TSMC says PC chip shipments down 20 percent

TSMC, the world's largest contract chip manufacturer, said chip shipments are expected to be off 20 percent in the fourth quarter.

More dire forecasts for the chip industry.

On the heels of comments from a chip industry watchdog group last week saying the chip equipment business is "on hold," Taiwan Semiconductor Manufacturing Company (TSMC), the world's largest contract chip manufacturer, said PC-related chip shipments are expected to be off 20 percent in the fourth quarter.

This bodes ill for PC makers, which appear to be cutting way back on chip orders.

"(For) our fourth quarter computer-related wafer shipments...we expect to see over a 20 percent decline. Which is very severe...compared to a seasonal mid-teens percentage growth," said CEO Rick Tsai on Thursday, speaking during the company's earnings announcement.

TSMC is considered an industry bellwether because it makes graphics chips for both Advanced Micro Devices and Nvidia and manufactures a variety of chips that go into cell phones and consumer electronics devices as well as other chips for PCs.

The "supply chain"--the myriad of companies that order chips from TSMC--is "reducing inventory very aggressively," he said.

Because of the state of the world's financial markets, "most our customers are aggressively paring their inventories and have thus reduced significantly their wafer demand," said Lora Ho, VP and chief financial officer of TSMC.

"We believe the foundry sector will likely underperform the overall semiconductor industry in 2009," he said. Foundry refers to a contract chip manufacturer. "In 2009, we now expect the semiconductor industry to decline by mid-to high single digit in 2009. With very little visibility."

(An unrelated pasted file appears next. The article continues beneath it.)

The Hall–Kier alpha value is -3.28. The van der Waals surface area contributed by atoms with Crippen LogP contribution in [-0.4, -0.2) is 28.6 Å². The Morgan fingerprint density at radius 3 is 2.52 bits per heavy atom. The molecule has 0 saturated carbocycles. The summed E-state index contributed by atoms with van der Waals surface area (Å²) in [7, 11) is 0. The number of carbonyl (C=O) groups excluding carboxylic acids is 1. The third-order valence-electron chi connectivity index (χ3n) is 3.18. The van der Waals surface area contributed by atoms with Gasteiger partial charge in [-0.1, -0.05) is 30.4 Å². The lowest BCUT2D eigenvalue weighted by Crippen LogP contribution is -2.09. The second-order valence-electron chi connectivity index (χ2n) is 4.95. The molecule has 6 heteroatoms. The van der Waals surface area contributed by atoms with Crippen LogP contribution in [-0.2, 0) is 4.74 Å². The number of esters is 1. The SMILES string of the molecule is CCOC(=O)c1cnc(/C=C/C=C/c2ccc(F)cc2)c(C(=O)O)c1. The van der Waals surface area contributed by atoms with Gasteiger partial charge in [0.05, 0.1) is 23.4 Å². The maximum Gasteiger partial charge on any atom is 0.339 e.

TSMC reported a net profit of NT$30.574 billion ($930 million) in the July-September quarter, the company said Thursday. That was slightly higher than NT$30.4 billion reported a year ago.

Chartered Semiconductor, another large contract chip manufacturer, also said on Thursday that it "started to see orders declining from the middle of August, followed by some customer requests to reschedule deliveries forward. The weakness is expected to deepen into the fourth quarter."

The prepared comments continued: "Based on current outlook, we are guiding for Chartered revenues to be down approximately 21 percent sequentially...in the fourth quarter. In line with the demand outlook, we are also reducing our capital expenditure for 2008 to $650 million, which is $100 million lower than the amount we had earlier anticipated."

About the author

Brooke Crothers writes about mobile computer systems, including laptops, tablets, smartphones: how they define the computing experience and the hardware that makes them tick. He has served as an editor at large at CNET News and a contributing reporter to The New York Times' Bits and Technology sections. His interest in things small began when living in Tokyo in a very small apartment for a very long time.

 

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